Rumors and jealousy have irreparable consequences in Suzzy Roche’s novel, The Town Crazy.
People love to gossip in Hanzloo, Pennsylvania: about Lil, who hasn’t been out of the house all summer; about Luke, who just moved from New York for unknown reasons; and about Luke’s son, Felix, an odd, friendless child. A lack of facts and an abundance of rumors leave the townsfolk primed to believe the worst about the unwell and the unconventional in their midst.
The book is set in 1961, and its characters play out their personal dramas amid a backdrop of religious guilt and petty cruelties. Lil, who’s unable to care for her daughter, Alice, because of her depression, is pressured into letting Alice stay with a neighbor, Clarisse. But Clarisse’s motives are not as pure as she tells herself they are. She swings between confidence in her position as queen bee and deep-rooted insecurity that threatens to upend multiple lives. Sister Annunciata, a nun at the town church, serves as a much-needed voice of reason, but even she can allow personal biases to affect her judgment.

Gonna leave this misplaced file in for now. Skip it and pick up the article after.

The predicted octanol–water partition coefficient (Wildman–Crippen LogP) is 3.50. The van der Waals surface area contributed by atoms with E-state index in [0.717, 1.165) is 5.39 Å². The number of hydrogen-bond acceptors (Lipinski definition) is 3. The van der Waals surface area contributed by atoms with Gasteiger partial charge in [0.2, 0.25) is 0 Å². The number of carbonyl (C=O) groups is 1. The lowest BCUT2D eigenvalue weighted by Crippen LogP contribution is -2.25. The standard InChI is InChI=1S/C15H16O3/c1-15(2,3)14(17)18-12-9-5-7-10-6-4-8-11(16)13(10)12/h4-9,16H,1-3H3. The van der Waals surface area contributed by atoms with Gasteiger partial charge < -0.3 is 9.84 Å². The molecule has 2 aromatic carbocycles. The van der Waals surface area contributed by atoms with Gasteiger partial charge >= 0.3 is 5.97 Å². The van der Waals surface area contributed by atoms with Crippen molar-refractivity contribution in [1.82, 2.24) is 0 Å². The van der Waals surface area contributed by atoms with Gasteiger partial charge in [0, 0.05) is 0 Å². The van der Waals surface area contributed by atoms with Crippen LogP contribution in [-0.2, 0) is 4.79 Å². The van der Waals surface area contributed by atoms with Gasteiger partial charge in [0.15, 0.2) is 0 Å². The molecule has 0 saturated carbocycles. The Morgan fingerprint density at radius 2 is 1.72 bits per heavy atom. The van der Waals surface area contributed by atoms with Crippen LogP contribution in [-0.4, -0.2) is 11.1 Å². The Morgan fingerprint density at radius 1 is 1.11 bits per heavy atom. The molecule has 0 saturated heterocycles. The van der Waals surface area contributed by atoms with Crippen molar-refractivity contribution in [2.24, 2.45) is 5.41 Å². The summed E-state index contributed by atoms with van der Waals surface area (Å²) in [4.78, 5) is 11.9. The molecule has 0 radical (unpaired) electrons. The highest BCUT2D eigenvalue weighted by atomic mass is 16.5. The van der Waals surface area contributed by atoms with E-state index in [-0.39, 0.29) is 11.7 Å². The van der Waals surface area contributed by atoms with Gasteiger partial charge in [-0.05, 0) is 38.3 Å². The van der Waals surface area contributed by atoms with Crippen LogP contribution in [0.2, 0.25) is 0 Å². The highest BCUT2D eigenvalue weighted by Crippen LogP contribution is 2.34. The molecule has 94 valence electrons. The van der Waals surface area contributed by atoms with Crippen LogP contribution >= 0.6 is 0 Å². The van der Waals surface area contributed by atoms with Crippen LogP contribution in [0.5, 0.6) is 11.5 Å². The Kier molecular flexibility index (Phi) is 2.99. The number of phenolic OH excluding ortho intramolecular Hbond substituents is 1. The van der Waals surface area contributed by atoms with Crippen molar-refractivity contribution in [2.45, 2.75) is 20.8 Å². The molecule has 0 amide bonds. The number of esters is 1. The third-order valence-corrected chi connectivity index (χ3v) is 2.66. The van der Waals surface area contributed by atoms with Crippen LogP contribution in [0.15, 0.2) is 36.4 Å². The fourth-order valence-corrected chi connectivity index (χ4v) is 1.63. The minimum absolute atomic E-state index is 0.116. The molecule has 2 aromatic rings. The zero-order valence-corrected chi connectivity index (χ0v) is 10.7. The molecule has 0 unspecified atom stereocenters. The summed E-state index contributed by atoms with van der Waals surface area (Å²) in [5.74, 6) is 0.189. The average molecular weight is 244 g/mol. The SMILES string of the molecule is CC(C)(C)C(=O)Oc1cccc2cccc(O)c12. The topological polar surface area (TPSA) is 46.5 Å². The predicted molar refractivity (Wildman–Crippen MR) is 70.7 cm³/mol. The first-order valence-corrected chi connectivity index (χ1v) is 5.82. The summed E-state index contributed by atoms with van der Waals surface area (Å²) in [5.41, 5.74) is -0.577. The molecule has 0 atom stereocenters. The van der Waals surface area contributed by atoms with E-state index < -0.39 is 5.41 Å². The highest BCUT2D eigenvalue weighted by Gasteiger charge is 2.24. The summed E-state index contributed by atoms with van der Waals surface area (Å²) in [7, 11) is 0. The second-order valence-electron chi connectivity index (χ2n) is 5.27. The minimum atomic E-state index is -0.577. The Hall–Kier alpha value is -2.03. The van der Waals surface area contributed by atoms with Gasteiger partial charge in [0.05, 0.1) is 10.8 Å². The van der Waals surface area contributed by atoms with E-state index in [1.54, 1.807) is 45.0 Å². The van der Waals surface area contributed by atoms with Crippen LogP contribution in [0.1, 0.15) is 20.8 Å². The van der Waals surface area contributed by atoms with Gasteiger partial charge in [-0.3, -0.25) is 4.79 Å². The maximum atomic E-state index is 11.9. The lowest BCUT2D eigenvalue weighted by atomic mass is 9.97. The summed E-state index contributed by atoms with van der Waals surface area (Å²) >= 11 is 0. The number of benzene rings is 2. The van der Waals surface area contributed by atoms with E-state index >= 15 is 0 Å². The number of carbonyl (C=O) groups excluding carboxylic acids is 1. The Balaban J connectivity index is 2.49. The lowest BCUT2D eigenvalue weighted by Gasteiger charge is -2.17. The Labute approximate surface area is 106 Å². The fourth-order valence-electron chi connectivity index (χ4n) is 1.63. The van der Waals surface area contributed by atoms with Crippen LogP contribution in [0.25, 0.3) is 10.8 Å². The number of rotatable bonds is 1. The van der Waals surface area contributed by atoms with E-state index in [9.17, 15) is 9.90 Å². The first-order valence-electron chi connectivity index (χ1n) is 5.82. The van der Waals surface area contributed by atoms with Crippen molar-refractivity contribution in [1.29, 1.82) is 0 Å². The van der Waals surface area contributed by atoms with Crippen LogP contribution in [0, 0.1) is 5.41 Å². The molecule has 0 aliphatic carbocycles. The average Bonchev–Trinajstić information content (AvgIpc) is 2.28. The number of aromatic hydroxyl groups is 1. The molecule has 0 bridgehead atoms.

The story culminates with the church’s Halloween party, where all of the characters gather. What was supposed to be a night of fun and friendly competition becomes the site of unexpected endings and fateful decisions. The entire town is left reeling in the aftermath. While some learn from the past, others can’t accept that being kind for the wrong reasons is just as bad as not being kind at all, and that some wrongs are too great to be put right. Some manage to pick up the pieces and move on; others are doomed to remain in the same, unsatisfying ruts.
The Town Crazy is an absorbing novel about how damaging hasty assumptions and misplaced discretion can be.
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